Pregnancy is an exciting time, but it's stressful, too -- even in ideal circumstances. It can be especially difficult for women who are expecting a baby while managing a chronic condition like opioid use disorder (OUD). It's a situation in which an increasing number of women find themselves.
The Centers for Disease Control and Prevention (CDC) estimates that the number of women with OUD at delivery quadrupled between 1999 and 2014. Babies born to mothers who were using opioids, even ones a doctor prescribes, are at risk for certain conditions and serious complications. It's more important than ever for us to support and empower pregnant women who are doing the work to get treatment for their OUD.
Societal Norms Around Pregnancy
Pregnant women may sometimes feel pressure to be glowing reflections of the idealized stereotypes of pregnancy portrayed in magazines and on social media. But life is often not like that. Many women face struggles when they're expecting, including OUD, and they shouldn't feel ashamed or discouraged to admit what they're going through, especially if they're taking positive steps toward better outcomes for themselves and their babies.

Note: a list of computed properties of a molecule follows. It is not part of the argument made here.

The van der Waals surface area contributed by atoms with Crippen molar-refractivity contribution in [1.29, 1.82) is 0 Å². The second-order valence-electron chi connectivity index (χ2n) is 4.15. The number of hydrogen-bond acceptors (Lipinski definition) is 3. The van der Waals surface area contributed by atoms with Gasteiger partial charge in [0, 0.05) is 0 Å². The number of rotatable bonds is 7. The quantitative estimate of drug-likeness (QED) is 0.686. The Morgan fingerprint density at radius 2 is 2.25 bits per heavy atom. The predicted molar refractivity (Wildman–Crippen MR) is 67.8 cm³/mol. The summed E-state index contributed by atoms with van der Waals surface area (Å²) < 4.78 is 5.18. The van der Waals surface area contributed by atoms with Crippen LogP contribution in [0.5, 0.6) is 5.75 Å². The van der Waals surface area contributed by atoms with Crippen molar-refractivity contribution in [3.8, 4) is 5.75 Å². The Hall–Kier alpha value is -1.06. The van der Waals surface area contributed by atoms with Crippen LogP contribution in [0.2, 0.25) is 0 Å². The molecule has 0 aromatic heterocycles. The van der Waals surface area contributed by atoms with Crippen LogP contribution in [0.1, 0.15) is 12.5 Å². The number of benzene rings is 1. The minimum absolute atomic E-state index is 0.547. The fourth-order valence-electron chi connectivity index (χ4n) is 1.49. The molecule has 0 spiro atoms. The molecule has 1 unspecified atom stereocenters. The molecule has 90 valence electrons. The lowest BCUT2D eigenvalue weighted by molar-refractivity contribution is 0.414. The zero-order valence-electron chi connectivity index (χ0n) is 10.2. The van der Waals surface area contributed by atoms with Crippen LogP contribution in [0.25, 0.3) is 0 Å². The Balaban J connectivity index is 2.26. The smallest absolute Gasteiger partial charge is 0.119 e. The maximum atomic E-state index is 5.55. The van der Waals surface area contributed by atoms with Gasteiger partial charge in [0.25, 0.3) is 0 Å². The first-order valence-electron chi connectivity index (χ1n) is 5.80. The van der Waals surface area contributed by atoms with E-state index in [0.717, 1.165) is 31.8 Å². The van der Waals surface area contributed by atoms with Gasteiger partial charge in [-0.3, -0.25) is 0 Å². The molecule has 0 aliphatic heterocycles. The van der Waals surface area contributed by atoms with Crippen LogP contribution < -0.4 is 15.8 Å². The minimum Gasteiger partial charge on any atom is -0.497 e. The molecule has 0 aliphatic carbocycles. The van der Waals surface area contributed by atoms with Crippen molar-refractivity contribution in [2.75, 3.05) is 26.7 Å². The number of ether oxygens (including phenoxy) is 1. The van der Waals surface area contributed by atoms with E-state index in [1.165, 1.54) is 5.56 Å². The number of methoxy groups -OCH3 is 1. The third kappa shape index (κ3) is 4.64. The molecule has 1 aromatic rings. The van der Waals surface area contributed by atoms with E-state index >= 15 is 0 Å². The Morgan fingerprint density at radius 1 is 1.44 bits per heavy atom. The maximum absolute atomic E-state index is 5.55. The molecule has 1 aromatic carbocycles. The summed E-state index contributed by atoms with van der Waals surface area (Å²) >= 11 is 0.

If you're pregnant and seeking treatment for OUD, we understand that it's taken tremendous courage to start on your recovery journey and that it takes dedication to continue on that journey. The work you're doing is immensely important and selfless. At Confidant, we feel fortunate to be part of your care team, and we recognize the positive choices you're making for yourself and your family.
Unfortunately, our perceptions aren't universal. Not everyone else will see the effort and the time you've dedicated to caring for yourself and your baby. Not everyone will understand the challenges that you face when managing your OUD during pregnancy
We get it, though. And we are here to help you and your baby through all the ups-and-downs of your journey, including dealing with social pressures and stigma.